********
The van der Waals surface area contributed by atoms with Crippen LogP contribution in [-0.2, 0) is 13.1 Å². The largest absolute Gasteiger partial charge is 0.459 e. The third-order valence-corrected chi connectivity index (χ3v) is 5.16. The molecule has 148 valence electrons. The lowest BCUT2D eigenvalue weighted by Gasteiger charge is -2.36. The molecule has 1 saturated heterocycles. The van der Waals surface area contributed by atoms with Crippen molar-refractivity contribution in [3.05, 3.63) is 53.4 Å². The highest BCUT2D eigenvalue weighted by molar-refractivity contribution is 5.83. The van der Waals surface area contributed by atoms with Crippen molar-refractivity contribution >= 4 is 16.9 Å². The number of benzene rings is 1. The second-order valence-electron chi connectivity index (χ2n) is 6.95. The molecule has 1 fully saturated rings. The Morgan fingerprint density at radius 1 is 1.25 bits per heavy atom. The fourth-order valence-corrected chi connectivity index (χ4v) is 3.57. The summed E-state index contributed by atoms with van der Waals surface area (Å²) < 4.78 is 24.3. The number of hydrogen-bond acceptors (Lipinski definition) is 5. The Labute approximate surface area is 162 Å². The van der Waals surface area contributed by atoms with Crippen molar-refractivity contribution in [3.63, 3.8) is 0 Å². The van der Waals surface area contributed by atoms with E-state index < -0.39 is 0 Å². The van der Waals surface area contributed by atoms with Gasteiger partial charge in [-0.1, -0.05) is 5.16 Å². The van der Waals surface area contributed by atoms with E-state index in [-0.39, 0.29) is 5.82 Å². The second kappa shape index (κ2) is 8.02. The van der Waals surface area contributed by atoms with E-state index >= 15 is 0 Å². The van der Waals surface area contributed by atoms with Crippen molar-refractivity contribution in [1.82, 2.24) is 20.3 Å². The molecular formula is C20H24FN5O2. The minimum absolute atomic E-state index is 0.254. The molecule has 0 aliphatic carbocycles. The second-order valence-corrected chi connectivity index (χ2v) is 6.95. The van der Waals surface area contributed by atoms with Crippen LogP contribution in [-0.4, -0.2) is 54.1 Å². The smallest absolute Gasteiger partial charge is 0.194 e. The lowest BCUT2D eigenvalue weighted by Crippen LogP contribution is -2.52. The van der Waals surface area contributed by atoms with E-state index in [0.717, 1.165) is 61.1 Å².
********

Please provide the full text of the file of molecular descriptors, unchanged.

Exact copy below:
The van der Waals surface area contributed by atoms with Crippen LogP contribution in [-0.2, 0) is 13.1 Å². The largest absolute Gasteiger partial charge is 0.459 e. The third-order valence-corrected chi connectivity index (χ3v) is 5.16. The molecule has 148 valence electrons. The lowest BCUT2D eigenvalue weighted by Gasteiger charge is -2.36. The molecule has 1 saturated heterocycles. The van der Waals surface area contributed by atoms with Crippen molar-refractivity contribution in [3.05, 3.63) is 53.4 Å². The highest BCUT2D eigenvalue weighted by molar-refractivity contribution is 5.83. The van der Waals surface area contributed by atoms with Crippen molar-refractivity contribution >= 4 is 16.9 Å². The number of benzene rings is 1. The second-order valence-electron chi connectivity index (χ2n) is 6.95. The molecule has 1 fully saturated rings. The Morgan fingerprint density at radius 1 is 1.25 bits per heavy atom. The fourth-order valence-corrected chi connectivity index (χ4v) is 3.57. The summed E-state index contributed by atoms with van der Waals surface area (Å²) < 4.78 is 24.3. The number of hydrogen-bond acceptors (Lipinski definition) is 5. The Labute approximate surface area is 162 Å². The van der Waals surface area contributed by atoms with Crippen molar-refractivity contribution in [3.63, 3.8) is 0 Å². The van der Waals surface area contributed by atoms with E-state index < -0.39 is 0 Å². The van der Waals surface area contributed by atoms with Gasteiger partial charge in [-0.1, -0.05) is 5.16 Å². The van der Waals surface area contributed by atoms with E-state index in [-0.39, 0.29) is 5.82 Å². The second kappa shape index (κ2) is 8.02. The van der Waals surface area contributed by atoms with E-state index >= 15 is 0 Å². The van der Waals surface area contributed by atoms with Crippen molar-refractivity contribution in [1.82, 2.24) is 20.3 Å². The molecular formula is C20H24FN5O2. The minimum absolute atomic E-state index is 0.254. The molecule has 0 aliphatic carbocycles. The second-order valence-corrected chi connectivity index (χ2v) is 6.95. The van der Waals surface area contributed by atoms with Crippen LogP contribution in [-0.4, -0.2) is 54.1 Å². The smallest absolute Gasteiger partial charge is 0.194 e. The lowest BCUT2D eigenvalue weighted by Crippen LogP contribution is -2.52. The van der Waals surface area contributed by atoms with E-state index in [0.717, 1.165) is 61.1 Å².